Yes, although they could have raised taxes before too. They could change the ramp. Forgive me if I am wrong, but we are close to the top of the ramp and making the payments, so I do not see how pension are causing some sort of emergency unless there is an emergency right now.


  11. - Oswego Willy - Tuesday, Jun 18, 19 @ 10:59 am:

    ===that progressive income tax has massive potential to solve many, many pension problems.===

    I don’t know all about that, but in context of the state reaching a revenue ceiling that could put pensions in a place like the Great Depression, the ceiling is much higher than those wishing for the end of pensions realize.


  12. - Steve - Tuesday, Jun 18, 19 @ 11:00 am:

    In the future, if the progressive income tax is passed: what’s more likely pensions being cut or Joe Six pack making 75K paying a state income tax of 7% to cover pensions? Everyone should know the answer by now.


  13. - Oswego Willy - Tuesday, Jun 18, 19 @ 11:01 am:

    ===Yes, although they could have raised taxes before too. They could change the ramp. Forgive me if I am wrong, but we are close to the top of the ramp and making the payments, so I do not see how pension are causing some sort of emergency unless there is an emergency right now.===

    This.

    This is the argument that those wanting the demise of pensions can’t grasp as their hurdle.

    This argument can’t be rebuffed on the idea “well, we don’t like pensions”


  14. - Perrid - Tuesday, Jun 18, 19 @ 11:01 am:

    I’m not sure why a RI Supreme Court ruling on RI law changes a darn thing in IL. The State tried very hard to argue there was an emergency and they had to cut pensions due to it, and the ILSC laughed them out of the court. Even ignoring the pension clause, then you have the IL contract clause of the IL constitution, even before the federal contract clause. It’s a pipe dream and a distraction.


  15. - Skeptic - Tuesday, Jun 18, 19 @ 11:01 am:

    Quinn tried the “Things are so-bad we have to declare Police Powers” angle and was shot down in flames (”Yeah, it’s a problem, but a problem of your own making. Now pay up.” — Paraphrase from the ISC) Cranston at least had some factors beyond its control to factor in.


  16. - Oswego Willy - Tuesday, Jun 18, 19 @ 11:03 am:

    ===In the future, if the progressive income tax is passed: what’s more likely pensions being cut or Joe Six pack making 75K paying a state income tax of 7% to cover pensions? Everyone should know the answer by now.===

    Probably the same risk since income tax became a thing…

    LOL

    You think any governor in the next 3 years will be in favor of raising income taxes?

    You think 60 and 30 or 71 and 36 exists for this 7%?

    Hmm.


  17. - Rich Miller - Tuesday, Jun 18, 19 @ 11:04 am:

    ===or Joe Six pack making 75K paying a state income tax of 7% to cover pensions?===

    If the graduated tax fails at the ballot, bank on it.


  18. - Grandson of Man - Tuesday, Jun 18, 19 @ 11:05 am:

    “Democrats in control of the General Assembly have shown little appetite for changing that protection, even though the state has more than $137 billion in unfunded pension liability”

    They have shown an appetite to deal with pension debt in a humane way, by voting for the rich to pay a higher state income tax. Changing “that protection” won’t do anything about pension debt. We should work on paying it.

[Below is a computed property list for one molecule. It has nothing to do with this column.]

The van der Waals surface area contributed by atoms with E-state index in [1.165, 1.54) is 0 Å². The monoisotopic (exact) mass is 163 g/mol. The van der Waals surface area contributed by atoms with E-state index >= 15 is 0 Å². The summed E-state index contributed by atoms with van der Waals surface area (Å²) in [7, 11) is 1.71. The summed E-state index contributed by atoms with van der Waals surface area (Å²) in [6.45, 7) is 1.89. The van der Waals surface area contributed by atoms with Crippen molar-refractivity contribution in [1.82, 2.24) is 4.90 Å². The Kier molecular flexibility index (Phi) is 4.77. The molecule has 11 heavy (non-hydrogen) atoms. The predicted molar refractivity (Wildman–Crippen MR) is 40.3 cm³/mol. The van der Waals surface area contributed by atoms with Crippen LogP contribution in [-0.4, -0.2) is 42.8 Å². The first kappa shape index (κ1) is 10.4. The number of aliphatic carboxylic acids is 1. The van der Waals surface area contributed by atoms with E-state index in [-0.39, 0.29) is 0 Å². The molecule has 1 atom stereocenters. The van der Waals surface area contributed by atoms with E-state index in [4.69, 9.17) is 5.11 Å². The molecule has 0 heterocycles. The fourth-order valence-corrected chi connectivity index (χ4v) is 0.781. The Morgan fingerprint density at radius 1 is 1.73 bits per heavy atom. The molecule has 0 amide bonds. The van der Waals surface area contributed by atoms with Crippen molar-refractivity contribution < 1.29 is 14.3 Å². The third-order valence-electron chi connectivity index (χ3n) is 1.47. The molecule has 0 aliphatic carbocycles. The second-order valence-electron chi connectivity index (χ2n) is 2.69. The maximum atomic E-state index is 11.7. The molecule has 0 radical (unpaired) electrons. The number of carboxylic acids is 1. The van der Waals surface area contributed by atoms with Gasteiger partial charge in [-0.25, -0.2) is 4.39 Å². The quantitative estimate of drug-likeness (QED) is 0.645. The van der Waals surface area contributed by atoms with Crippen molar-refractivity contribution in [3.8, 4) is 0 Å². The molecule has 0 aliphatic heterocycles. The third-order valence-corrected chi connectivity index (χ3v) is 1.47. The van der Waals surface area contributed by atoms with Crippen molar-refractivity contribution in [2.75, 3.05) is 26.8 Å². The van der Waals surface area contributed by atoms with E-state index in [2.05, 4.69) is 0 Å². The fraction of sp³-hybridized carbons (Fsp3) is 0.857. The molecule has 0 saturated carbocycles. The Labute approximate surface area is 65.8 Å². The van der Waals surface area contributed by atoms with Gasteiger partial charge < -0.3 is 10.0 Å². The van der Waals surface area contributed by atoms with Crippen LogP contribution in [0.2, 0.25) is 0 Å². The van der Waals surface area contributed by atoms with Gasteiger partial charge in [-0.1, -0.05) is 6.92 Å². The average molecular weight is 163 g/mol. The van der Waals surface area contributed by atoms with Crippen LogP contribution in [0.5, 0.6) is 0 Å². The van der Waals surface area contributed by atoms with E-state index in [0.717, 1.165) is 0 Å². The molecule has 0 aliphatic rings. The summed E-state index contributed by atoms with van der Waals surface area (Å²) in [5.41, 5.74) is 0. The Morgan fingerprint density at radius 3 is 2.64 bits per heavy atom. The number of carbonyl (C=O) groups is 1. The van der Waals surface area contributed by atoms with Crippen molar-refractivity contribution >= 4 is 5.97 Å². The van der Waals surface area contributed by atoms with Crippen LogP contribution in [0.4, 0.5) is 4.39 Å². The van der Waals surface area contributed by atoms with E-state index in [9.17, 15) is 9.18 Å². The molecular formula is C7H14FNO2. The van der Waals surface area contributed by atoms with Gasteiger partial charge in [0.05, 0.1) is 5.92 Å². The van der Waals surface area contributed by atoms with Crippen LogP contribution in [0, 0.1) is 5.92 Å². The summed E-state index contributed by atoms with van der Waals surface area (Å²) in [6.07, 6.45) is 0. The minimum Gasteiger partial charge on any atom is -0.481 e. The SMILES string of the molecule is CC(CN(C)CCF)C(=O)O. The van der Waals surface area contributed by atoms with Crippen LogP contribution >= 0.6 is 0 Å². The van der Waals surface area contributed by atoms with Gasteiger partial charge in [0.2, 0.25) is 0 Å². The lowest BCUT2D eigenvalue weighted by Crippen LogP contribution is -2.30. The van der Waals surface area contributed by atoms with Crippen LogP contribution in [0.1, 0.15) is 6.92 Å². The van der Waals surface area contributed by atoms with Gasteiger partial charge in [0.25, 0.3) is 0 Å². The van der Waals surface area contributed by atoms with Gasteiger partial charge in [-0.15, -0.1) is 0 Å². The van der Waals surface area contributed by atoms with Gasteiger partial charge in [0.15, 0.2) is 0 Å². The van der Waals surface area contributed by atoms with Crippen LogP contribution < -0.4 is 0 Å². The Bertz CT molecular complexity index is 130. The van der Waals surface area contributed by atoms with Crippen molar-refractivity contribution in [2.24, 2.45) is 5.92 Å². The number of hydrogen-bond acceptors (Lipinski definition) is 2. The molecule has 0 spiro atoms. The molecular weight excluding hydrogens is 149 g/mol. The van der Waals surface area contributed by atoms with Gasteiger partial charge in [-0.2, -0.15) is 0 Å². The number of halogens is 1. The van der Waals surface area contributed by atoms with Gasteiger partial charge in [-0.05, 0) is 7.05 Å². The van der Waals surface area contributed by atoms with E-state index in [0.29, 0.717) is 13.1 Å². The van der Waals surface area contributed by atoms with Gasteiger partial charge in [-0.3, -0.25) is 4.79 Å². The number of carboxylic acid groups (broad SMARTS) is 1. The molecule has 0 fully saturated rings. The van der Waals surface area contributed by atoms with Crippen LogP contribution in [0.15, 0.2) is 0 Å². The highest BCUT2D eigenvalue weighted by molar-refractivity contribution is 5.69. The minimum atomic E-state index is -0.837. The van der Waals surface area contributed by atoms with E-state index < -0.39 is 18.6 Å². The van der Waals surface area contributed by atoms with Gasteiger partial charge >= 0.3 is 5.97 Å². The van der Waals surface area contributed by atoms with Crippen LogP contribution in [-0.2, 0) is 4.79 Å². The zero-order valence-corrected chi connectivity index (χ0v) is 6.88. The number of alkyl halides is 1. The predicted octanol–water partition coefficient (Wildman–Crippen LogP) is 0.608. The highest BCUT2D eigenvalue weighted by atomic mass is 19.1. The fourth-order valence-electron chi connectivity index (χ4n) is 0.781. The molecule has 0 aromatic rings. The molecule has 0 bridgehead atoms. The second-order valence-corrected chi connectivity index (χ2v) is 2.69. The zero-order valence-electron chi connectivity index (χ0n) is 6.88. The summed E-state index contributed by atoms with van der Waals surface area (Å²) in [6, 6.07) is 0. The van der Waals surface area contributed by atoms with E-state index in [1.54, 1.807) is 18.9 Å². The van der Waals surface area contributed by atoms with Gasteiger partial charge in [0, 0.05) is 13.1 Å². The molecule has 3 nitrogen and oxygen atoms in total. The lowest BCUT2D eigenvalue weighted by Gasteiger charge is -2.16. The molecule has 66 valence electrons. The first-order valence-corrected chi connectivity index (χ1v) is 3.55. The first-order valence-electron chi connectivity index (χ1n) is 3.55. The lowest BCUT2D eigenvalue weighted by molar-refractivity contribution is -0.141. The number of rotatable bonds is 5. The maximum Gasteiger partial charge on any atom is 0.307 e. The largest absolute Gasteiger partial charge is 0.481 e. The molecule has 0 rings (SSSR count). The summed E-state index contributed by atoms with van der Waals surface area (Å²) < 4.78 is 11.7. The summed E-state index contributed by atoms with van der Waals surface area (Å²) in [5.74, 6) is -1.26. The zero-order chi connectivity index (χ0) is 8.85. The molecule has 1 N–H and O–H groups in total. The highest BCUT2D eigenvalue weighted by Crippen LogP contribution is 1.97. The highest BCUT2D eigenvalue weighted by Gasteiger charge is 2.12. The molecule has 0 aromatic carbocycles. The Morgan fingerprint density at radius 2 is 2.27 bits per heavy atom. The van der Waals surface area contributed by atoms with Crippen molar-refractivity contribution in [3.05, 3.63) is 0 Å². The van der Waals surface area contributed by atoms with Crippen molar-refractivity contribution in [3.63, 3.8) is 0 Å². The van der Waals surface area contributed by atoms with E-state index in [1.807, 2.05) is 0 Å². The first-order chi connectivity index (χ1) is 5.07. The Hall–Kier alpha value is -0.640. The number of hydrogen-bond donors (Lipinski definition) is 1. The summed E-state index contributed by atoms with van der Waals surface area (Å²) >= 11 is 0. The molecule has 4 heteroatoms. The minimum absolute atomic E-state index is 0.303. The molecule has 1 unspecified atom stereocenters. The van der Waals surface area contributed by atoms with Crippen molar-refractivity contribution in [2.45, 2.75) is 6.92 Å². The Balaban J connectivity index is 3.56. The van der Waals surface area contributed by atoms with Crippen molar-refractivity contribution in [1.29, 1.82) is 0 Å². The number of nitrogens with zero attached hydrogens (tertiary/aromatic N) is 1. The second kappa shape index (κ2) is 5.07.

The ol’ tax cuts will bring more revenue snake oil is failing again. Trump’s tax cuts did not spur economic growth and more revenue. They added to federal deficits. Just after the state income tax fell in 2015 in Illinois, job growth was at its weakest. Oklahoma, Kansas and Louisiana cut taxes and it fiscally backfired.


  19. - Steve - Tuesday, Jun 18, 19 @ 11:05 am:

    OW

    A lot better odds than changing the constitution to cut pensions.


  20. - Oswego Willy - Tuesday, Jun 18, 19 @ 11:06 am:

    ===If the graduated tax fails at the ballot, bank on it.===

    Here lies in the selling of the graduated income tax…


  21. - RNUG - Tuesday, Jun 18, 19 @ 11:07 am:

    Illinios already tried the “police powers” / financial distress arguments in the SB-1 appeal. The IL SC didn’t buy it then.


  22. - Pundent - Tuesday, Jun 18, 19 @ 11:07 am:

    =Everyone should listen to OW here: that progressive income tax has massive potential to solve many, many pension problems.=

    Not only that, but Jim Durkin claims we don’t even need a tax increase at this point. So it’s hard to see how the Cranston situation would have any relevance here.


  23. - Oswego Willy - Tuesday, Jun 18, 19 @ 11:08 am:

    ===A lot better odds than changing the constitution to cut pensions.===

    A bet… that is “off the board”… has the worst odds… that’s like betting how I’ll fare in the starting lineup for the Cubs tonight against the Sox… it’s off the board… it ain’t happening.


  24. - Not a Billionaire - Tuesday, Jun 18, 19 @ 11:13 am:

    Joe Six pack makes 75 a year? Not downstate.


  25. - Nonbeliever - Tuesday, Jun 18, 19 @ 11:16 am:

    - Oswego Willy - Tuesday, Jun 18, 19 @ 11:06 am:

    ===If the graduated tax fails at the ballot, bank on it.===

    Here lies in the selling of the graduated income tax…

    Or its “unselling.”


  26. - Oswego Willy - Tuesday, Jun 18, 19 @ 11:18 am:

    ===Or its “unselling.”===

    Huh?

    It could be…

    * 97% will see no change

    * If this fails, more revenue with a flat tax for all… is possible

    So… what is your point?


  27. - RNUG - Tuesday, Jun 18, 19 @ 11:19 am:

    As far as Rhode Island goes, the only state parallel I can think of is Arkansas in the Depression. There they suspended bond payments for a number of years but eventually paid off the bonds.

    One difference between RI and IL: RI allows municipal bankruptcy, IL does not without explicit permission of the General Assembly. So this is not quite the parallel the pension deniers would like you to believe it is.


  28. - Whatever - Tuesday, Jun 18, 19 @ 11:20 am: